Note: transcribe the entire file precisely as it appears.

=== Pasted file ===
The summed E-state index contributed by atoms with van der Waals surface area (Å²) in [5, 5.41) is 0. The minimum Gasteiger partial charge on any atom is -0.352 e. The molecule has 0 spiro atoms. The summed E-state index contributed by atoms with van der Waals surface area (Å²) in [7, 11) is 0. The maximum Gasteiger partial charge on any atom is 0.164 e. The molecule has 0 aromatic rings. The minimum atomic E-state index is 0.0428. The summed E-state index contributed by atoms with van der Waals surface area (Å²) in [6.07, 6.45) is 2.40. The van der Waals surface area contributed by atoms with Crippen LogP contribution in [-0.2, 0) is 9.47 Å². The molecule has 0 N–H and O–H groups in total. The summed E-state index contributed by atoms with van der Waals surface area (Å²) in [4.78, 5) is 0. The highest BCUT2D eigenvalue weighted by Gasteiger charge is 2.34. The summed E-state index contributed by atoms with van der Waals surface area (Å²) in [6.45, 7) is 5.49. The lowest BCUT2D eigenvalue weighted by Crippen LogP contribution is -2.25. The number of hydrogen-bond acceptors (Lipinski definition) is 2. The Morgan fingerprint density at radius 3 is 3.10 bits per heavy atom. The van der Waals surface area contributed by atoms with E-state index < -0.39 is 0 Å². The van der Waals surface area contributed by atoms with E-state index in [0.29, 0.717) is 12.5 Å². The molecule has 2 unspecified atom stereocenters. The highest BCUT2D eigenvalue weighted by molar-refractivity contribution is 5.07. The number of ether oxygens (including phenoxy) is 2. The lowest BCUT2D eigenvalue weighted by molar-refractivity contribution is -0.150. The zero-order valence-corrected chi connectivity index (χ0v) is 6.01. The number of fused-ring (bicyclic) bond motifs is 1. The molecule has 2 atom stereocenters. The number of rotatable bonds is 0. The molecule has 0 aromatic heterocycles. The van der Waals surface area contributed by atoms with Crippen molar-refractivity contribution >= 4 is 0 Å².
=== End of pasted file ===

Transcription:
The summed E-state index contributed by atoms with van der Waals surface area (Å²) in [5, 5.41) is 0. The minimum Gasteiger partial charge on any atom is -0.352 e. The molecule has 0 spiro atoms. The summed E-state index contributed by atoms with van der Waals surface area (Å²) in [7, 11) is 0. The maximum Gasteiger partial charge on any atom is 0.164 e. The molecule has 0 aromatic rings. The minimum atomic E-state index is 0.0428. The summed E-state index contributed by atoms with van der Waals surface area (Å²) in [6.07, 6.45) is 2.40. The van der Waals surface area contributed by atoms with Crippen LogP contribution in [-0.2, 0) is 9.47 Å². The molecule has 0 N–H and O–H groups in total. The summed E-state index contributed by atoms with van der Waals surface area (Å²) in [4.78, 5) is 0. The highest BCUT2D eigenvalue weighted by Gasteiger charge is 2.34. The summed E-state index contributed by atoms with van der Waals surface area (Å²) in [6.45, 7) is 5.49. The lowest BCUT2D eigenvalue weighted by Crippen LogP contribution is -2.25. The number of hydrogen-bond acceptors (Lipinski definition) is 2. The Morgan fingerprint density at radius 3 is 3.10 bits per heavy atom. The van der Waals surface area contributed by atoms with E-state index < -0.39 is 0 Å². The van der Waals surface area contributed by atoms with E-state index in [0.29, 0.717) is 12.5 Å². The molecule has 2 unspecified atom stereocenters. The highest BCUT2D eigenvalue weighted by molar-refractivity contribution is 5.07. The number of ether oxygens (including phenoxy) is 2. The lowest BCUT2D eigenvalue weighted by molar-refractivity contribution is -0.150. The zero-order valence-corrected chi connectivity index (χ0v) is 6.01. The number of fused-ring (bicyclic) bond motifs is 1. The molecule has 2 atom stereocenters. The number of rotatable bonds is 0. The molecule has 0 aromatic heterocycles. The van der Waals surface area contributed by atoms with Crippen molar-refractivity contribution >= 4 is 0 Å².